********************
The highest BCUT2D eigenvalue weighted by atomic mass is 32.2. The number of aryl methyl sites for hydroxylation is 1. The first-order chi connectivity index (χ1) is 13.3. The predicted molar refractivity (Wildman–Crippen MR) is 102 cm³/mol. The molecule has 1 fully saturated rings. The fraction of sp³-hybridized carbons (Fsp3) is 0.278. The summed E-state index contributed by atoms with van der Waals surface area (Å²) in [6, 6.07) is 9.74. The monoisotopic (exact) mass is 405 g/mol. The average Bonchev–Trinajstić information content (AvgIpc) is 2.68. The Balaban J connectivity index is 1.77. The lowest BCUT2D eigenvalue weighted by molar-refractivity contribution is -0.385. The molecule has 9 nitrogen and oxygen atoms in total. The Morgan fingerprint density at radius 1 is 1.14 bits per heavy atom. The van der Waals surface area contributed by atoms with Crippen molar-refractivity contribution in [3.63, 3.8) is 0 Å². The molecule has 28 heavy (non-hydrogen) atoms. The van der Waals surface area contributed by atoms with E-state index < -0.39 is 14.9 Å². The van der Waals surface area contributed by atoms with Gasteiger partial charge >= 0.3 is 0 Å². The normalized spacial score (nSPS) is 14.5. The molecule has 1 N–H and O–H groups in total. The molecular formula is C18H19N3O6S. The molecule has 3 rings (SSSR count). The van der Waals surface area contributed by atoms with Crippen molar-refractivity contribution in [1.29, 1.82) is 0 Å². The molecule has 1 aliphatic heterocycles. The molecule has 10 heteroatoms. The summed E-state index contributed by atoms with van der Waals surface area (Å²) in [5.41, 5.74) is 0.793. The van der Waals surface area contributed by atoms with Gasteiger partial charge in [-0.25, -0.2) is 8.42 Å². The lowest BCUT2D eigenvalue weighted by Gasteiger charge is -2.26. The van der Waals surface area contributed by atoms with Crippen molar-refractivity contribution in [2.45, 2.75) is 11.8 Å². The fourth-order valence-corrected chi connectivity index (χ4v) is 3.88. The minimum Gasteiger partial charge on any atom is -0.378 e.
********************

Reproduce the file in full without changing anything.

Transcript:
The highest BCUT2D eigenvalue weighted by atomic mass is 32.2. The number of aryl methyl sites for hydroxylation is 1. The first-order chi connectivity index (χ1) is 13.3. The predicted molar refractivity (Wildman–Crippen MR) is 102 cm³/mol. The molecule has 1 fully saturated rings. The fraction of sp³-hybridized carbons (Fsp3) is 0.278. The summed E-state index contributed by atoms with van der Waals surface area (Å²) in [6, 6.07) is 9.74. The monoisotopic (exact) mass is 405 g/mol. The average Bonchev–Trinajstić information content (AvgIpc) is 2.68. The Balaban J connectivity index is 1.77. The lowest BCUT2D eigenvalue weighted by molar-refractivity contribution is -0.385. The molecule has 9 nitrogen and oxygen atoms in total. The Morgan fingerprint density at radius 1 is 1.14 bits per heavy atom. The van der Waals surface area contributed by atoms with Crippen molar-refractivity contribution in [3.63, 3.8) is 0 Å². The molecule has 28 heavy (non-hydrogen) atoms. The van der Waals surface area contributed by atoms with E-state index < -0.39 is 14.9 Å². The van der Waals surface area contributed by atoms with Gasteiger partial charge >= 0.3 is 0 Å². The normalized spacial score (nSPS) is 14.5. The molecule has 1 N–H and O–H groups in total. The molecular formula is C18H19N3O6S. The molecule has 3 rings (SSSR count). The van der Waals surface area contributed by atoms with Crippen molar-refractivity contribution in [1.29, 1.82) is 0 Å². The molecule has 1 aliphatic heterocycles. The molecule has 10 heteroatoms. The summed E-state index contributed by atoms with van der Waals surface area (Å²) in [5.41, 5.74) is 0.793. The van der Waals surface area contributed by atoms with Gasteiger partial charge in [-0.25, -0.2) is 8.42 Å². The lowest BCUT2D eigenvalue weighted by Gasteiger charge is -2.26. The van der Waals surface area contributed by atoms with Crippen molar-refractivity contribution in [2.45, 2.75) is 11.8 Å². The fourth-order valence-corrected chi connectivity index (χ4v) is 3.88. The minimum Gasteiger partial charge on any atom is -0.378 e.